Ashish Shankar: So there are 2 types of risk, one is volatility which is temporary loss of capital and the second is the permanent loss of the capital. I feel that the investor should be concerned about the second risk more than the first risk which is the permanent loss of the capital. Hence, even risk averse investors should have some equities in their portfolios because if you do not have equities the risk is that your capital will not grow above the cost of inflation, so if you have 100 rupees today tomorrow the 100 rupees is worth 94 because your cost of goods or inflation is rising at 6% per annum. So there is a risk of not being invested in equity as well. So I strongly believe that even a risk averse investment should have some allocation to equities. Now what is that right allocation can be decided with the financial advisor.
Hrishi K: Direct investing in stocks or investing through mutual funds. What is the route you would advice?
Ashish Shankar: Yes, so direct investing in stocks requires time. It requires a reasonable understanding of a few businesses because at the end of the day if you have to understand how some of these businesses will make money he needs to understand the fundamentals of those businesses. If you do not have time inclination or you do not have the expertise then it is better to start with a good quality mutual fund. In fact for a first time investor into equities I would strongly recommend that they start with a high quality mutual fund, they should watch how the fund invest, what are the companies they are buying and then if they really have the inclination to start buying direct equities I would say they can do it after they’re invested in a fund for a while.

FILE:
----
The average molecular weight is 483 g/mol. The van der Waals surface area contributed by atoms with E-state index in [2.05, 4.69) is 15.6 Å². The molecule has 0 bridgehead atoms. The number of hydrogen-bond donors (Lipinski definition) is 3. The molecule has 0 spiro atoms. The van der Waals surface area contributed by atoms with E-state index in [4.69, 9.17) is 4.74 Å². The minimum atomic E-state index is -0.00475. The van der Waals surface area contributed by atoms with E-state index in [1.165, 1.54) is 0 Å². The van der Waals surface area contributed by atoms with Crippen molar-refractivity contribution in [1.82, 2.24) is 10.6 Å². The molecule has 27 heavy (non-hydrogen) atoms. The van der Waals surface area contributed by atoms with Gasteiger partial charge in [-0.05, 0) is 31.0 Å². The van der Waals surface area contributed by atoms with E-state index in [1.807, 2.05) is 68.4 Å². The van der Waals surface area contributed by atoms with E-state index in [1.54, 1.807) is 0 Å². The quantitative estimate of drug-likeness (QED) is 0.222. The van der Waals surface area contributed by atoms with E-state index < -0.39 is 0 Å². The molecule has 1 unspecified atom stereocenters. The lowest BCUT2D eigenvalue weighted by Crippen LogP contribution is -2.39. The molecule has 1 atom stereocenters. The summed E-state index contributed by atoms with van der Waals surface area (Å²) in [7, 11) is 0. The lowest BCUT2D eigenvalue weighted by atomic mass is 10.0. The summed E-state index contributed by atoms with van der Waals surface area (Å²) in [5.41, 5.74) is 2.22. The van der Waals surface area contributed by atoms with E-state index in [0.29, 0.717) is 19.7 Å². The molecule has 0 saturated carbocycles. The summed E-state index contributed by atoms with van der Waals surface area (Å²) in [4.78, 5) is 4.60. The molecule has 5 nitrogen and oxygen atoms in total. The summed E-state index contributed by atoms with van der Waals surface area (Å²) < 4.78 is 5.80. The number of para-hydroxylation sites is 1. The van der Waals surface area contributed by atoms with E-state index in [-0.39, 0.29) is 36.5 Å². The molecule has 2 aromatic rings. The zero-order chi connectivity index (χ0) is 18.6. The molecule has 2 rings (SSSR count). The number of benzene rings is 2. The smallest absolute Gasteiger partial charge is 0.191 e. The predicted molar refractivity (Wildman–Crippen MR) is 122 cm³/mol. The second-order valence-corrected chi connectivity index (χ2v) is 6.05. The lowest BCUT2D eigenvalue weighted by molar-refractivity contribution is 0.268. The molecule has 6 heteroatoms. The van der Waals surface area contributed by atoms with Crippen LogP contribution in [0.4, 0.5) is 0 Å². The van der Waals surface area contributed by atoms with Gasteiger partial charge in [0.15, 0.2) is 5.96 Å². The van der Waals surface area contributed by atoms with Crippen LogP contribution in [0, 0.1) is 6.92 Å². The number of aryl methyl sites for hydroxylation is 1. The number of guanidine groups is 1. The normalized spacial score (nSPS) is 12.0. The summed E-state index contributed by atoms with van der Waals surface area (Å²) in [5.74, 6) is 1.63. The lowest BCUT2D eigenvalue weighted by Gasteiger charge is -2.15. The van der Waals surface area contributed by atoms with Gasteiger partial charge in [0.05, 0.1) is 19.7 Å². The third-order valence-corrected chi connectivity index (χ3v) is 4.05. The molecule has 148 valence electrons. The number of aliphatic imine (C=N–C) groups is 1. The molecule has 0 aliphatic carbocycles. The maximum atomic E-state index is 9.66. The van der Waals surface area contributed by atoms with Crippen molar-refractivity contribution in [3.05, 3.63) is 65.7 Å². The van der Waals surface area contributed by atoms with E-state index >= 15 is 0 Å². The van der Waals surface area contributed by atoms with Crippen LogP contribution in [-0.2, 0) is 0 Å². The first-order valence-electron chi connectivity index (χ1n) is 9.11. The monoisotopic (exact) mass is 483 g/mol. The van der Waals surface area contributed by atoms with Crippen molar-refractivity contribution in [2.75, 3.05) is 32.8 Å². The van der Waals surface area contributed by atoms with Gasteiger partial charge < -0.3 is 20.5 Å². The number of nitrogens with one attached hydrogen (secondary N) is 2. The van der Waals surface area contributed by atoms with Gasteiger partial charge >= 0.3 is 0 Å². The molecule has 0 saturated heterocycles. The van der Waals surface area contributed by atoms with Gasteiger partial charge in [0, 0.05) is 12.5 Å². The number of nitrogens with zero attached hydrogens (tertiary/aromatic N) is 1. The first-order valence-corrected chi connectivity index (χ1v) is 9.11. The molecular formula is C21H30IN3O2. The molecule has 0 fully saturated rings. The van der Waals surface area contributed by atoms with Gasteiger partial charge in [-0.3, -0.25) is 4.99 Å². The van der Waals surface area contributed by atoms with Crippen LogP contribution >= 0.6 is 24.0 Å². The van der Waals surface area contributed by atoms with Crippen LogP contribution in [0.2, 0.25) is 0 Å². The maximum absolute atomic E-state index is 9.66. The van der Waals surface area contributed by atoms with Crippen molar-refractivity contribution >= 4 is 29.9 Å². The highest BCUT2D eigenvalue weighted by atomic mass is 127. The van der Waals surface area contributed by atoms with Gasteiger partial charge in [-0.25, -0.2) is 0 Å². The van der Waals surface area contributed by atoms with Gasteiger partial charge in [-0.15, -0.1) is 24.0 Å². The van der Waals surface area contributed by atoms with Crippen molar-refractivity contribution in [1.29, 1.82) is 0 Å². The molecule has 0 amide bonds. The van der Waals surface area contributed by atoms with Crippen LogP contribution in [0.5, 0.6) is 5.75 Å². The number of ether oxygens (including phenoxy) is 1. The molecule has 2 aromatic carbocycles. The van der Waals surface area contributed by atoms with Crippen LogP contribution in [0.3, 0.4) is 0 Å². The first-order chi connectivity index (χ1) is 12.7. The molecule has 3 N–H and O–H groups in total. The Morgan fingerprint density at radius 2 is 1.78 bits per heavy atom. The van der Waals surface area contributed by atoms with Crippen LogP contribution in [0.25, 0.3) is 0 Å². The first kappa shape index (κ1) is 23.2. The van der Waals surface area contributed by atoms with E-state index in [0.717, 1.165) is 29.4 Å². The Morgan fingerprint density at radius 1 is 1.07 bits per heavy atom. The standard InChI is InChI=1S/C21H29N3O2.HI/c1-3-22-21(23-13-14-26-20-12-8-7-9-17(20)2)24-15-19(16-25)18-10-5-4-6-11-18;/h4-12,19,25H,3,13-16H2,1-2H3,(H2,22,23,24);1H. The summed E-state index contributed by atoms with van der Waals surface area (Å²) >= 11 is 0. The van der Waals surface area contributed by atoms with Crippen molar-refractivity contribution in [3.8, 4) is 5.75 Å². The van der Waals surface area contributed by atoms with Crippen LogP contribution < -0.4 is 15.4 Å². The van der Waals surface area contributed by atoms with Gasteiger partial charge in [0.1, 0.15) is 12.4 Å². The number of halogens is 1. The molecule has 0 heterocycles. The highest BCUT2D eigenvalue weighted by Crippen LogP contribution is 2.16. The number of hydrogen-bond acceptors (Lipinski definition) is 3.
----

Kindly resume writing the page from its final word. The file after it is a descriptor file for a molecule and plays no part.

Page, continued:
Hrishi K: Well, Warren Buffett has said Ashish that when he buys a stock, he wants to keep it in his portfolio forever and ever. Does the same rule apply for Indian markets as well? Would you elaborate?
Ashish Shankar: Yes, so Buffett is the most successful investor in the world and we take whatever he says very seriously, however even Buffett has 2 parts to his portfolio. There are companies he buys of completely and these are the kinds of companies he wants to own for life but remember in these companies he is really a business owner and he has control over these businesses. There is the second part of Buffet’s portfolio as well which is a portfolio of stocks which are listed. Now even here there are lots of companies which he holds for a long periods of time but as opposed to the companies that he owns completely this part of his portfolio he monitors pretty frequently and does make changes as and when requires. So my recommendation to investors if they have invested directly in stocks is that they need to continuously monitor their portfolio and the underlying businesses because even over a longer run there are businesses which also go throw cycles, so you don’t want to stock in the businesses which is at the sunset of its growth phase because the value destruction can be quite quite dramatic. So to sum-up the answer one need not make changes very frequently, however one has to be vigilant and take action as and when needed.